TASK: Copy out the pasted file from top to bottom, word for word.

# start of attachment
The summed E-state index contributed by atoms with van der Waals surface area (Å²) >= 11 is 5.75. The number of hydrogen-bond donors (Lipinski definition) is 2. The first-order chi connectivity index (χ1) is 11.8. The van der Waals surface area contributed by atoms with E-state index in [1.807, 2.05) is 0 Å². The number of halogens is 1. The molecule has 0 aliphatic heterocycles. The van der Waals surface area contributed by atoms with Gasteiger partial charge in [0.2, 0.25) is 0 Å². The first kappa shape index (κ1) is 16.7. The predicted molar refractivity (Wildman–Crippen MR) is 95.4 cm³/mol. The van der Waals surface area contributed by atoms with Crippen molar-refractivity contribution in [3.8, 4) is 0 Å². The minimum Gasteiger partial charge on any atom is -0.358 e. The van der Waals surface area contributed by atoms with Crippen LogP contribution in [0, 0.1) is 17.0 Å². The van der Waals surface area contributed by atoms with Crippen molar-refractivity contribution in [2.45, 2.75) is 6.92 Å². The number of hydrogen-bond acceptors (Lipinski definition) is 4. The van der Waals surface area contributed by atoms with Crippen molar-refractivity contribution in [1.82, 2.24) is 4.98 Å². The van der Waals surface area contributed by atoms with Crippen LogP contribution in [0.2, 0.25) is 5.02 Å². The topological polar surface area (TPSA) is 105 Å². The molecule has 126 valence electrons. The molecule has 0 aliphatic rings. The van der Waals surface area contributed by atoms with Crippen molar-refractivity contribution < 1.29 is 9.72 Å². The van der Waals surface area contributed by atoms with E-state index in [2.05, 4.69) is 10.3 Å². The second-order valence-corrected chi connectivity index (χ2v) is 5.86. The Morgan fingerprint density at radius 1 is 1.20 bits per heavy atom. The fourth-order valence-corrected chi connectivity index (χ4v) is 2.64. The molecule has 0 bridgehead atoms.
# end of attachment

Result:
The summed E-state index contributed by atoms with van der Waals surface area (Å²) >= 11 is 5.75. The number of hydrogen-bond donors (Lipinski definition) is 2. The first-order chi connectivity index (χ1) is 11.8. The van der Waals surface area contributed by atoms with E-state index in [1.807, 2.05) is 0 Å². The number of halogens is 1. The molecule has 0 aliphatic heterocycles. The van der Waals surface area contributed by atoms with Gasteiger partial charge in [0.2, 0.25) is 0 Å². The first kappa shape index (κ1) is 16.7. The predicted molar refractivity (Wildman–Crippen MR) is 95.4 cm³/mol. The van der Waals surface area contributed by atoms with Crippen molar-refractivity contribution in [3.8, 4) is 0 Å². The minimum Gasteiger partial charge on any atom is -0.358 e. The van der Waals surface area contributed by atoms with Crippen LogP contribution in [0, 0.1) is 17.0 Å². The van der Waals surface area contributed by atoms with Crippen molar-refractivity contribution in [2.45, 2.75) is 6.92 Å². The number of hydrogen-bond acceptors (Lipinski definition) is 4. The van der Waals surface area contributed by atoms with Crippen molar-refractivity contribution in [1.82, 2.24) is 4.98 Å². The van der Waals surface area contributed by atoms with Crippen LogP contribution in [0.2, 0.25) is 5.02 Å². The topological polar surface area (TPSA) is 105 Å². The molecule has 126 valence electrons. The molecule has 0 aliphatic rings. The van der Waals surface area contributed by atoms with Crippen molar-refractivity contribution < 1.29 is 9.72 Å². The van der Waals surface area contributed by atoms with E-state index in [2.05, 4.69) is 10.3 Å². The second-order valence-corrected chi connectivity index (χ2v) is 5.86. The Morgan fingerprint density at radius 1 is 1.20 bits per heavy atom. The fourth-order valence-corrected chi connectivity index (χ4v) is 2.64. The molecule has 0 bridgehead atoms.